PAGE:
Rule number one: there are no rules. A ‘mistake’ may not necessarily be a mistake if it helps convey the message or story or feeling intended by the photographer. I can easily think of multiple examples that go against every scenario described below. That said, for the most part, I’ve found these ‘mistakes’ to hold true. And if you want to achieve something very specific, then you either won’t be reading this article in the first place, or you’ll know when to bend the rules. The general viewing public probably has some preformed opinions of what is right/good, but these are born out of as much ignorance as conditioning by companies trying to sell more software or lenses or something else. There are rational reasons why these opinions may not necessarily be right in the context of fulfilling creative intention.
One of the best features of mirrorless cameras is the ability to use DSLR lenses. But when using DSLR lenses you immediately fall into one of the flaws of the DSLR lens system: filter design. The mix of filter thread sizes, ‘regular’, thin and extra thin filters and lenshood interaction makes you with there was a better solution.
Owl, “The World First Drop-in filter Adapter” aims to solve the filter problem for mirrorless once and for all with their new indiegogo. Most DSLR to mirrorless adapters are simply a hollow tube pushing the lens away from the camera. They are strong enough to carry a lens, while moving the electric contacts needed for focusing and feedback from the camera bayonet to the adapter bayonet. Owl simply makes a clever use of that space, adding a drop-in filter slot.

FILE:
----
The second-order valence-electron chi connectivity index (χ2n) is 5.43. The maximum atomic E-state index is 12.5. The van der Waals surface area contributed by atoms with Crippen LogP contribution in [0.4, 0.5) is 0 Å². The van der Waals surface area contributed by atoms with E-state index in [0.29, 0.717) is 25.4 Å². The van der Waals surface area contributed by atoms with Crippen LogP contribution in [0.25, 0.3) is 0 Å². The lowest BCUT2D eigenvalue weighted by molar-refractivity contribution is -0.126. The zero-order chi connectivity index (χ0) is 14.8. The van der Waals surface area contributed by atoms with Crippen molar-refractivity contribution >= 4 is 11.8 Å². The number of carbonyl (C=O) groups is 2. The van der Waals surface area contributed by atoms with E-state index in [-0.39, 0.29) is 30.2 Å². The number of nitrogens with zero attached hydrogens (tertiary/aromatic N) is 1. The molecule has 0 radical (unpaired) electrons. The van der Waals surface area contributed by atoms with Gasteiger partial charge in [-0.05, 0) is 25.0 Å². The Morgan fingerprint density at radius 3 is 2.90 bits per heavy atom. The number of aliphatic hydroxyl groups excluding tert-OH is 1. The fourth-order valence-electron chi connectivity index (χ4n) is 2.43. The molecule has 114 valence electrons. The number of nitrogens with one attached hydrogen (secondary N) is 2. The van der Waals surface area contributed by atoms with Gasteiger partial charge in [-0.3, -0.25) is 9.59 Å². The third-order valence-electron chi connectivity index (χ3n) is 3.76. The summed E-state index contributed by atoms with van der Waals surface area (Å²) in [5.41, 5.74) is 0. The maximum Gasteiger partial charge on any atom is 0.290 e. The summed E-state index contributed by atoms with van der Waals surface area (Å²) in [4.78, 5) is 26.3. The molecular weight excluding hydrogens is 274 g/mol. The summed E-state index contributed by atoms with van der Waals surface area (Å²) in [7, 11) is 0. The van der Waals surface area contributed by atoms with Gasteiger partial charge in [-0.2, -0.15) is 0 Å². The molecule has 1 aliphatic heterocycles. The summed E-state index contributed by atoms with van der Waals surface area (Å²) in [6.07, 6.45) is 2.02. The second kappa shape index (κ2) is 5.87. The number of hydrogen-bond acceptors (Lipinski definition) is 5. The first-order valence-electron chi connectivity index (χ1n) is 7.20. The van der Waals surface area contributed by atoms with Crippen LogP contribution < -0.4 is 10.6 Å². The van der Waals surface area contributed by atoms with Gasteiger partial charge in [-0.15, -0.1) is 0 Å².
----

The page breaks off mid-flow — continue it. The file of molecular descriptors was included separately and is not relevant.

If we had a breaking news section, this would probably be breaking news. Best Buy just introduced a new family of filters – “Natural Density Filters“. You can get them right here.
So, this is obviously a typo (confused with Neutral Density Filters) and thing will resume to normal as soon as the Department Of Web Sites Categories gets their hands on this and makes a fix. (Hopefully, they will not have to throw all their stock of Natural Density Filters and replace them with Neutral Density Filters as throwing away so much stock can be quite expensive.
[Natural Density Filters | Best Buy. Thanks for the tip Simon]
P.S. If Best Buy says that they don’t carry this kind of filter, just point them to this screen grab.
Instagram’s become a staple in the average smartphone user’s app drawer. Where it once started off as a tool to enhance and showcase your phone photography, however, it has now arguably taken over as a complete social network altogether. With the introduction of direct messaging, the ability to tag other people, and the all around influx of people simply posting up pictures of what they’re doing at the moment, it’s become clear that the app isn’t just used as an artistic tool anymore. It’s become a form of communication.
But that’s not a bad thing at all. With how much potential the app now holds, Instagram can truly bring something to your following as a photographer. What matters is both how you market yourself and the content that you make. This post won’t necessarily help you with the former, but it can definitely give a few tips on the latter. When Instagram was first released, smartphones were still a new thing; not everyone was able to own one, and taking pictures with a phone’s camera was still more of a novelty thing; with how many different toy-cam styled filters the app offered, it got the job done when it came down to giving a bit of vintage spice to your pictures.
Even Instagram, however, knows that things have changed; in the past few months alone, they released an update allowing an entire editing package and even a hyperlapse app. And it’s because smartphone photography is becoming more sophisticated. As the world’s population becomes virtually void of flip phones, more and more people are starting to use smartphone cameras as their primary lens. And with Instagram being possibly the most popular photo-based social app out there, I decided to throw my two cents out there for those of you who want to make the best of it. This doesn’t have to be about getting more followers, and it doesn’t even have to be about having a professional photography presence on the app. If you just like posting pictures on the app and want a few good tips on how to make them a bit more perfect, then maybe I can give you a few tips here.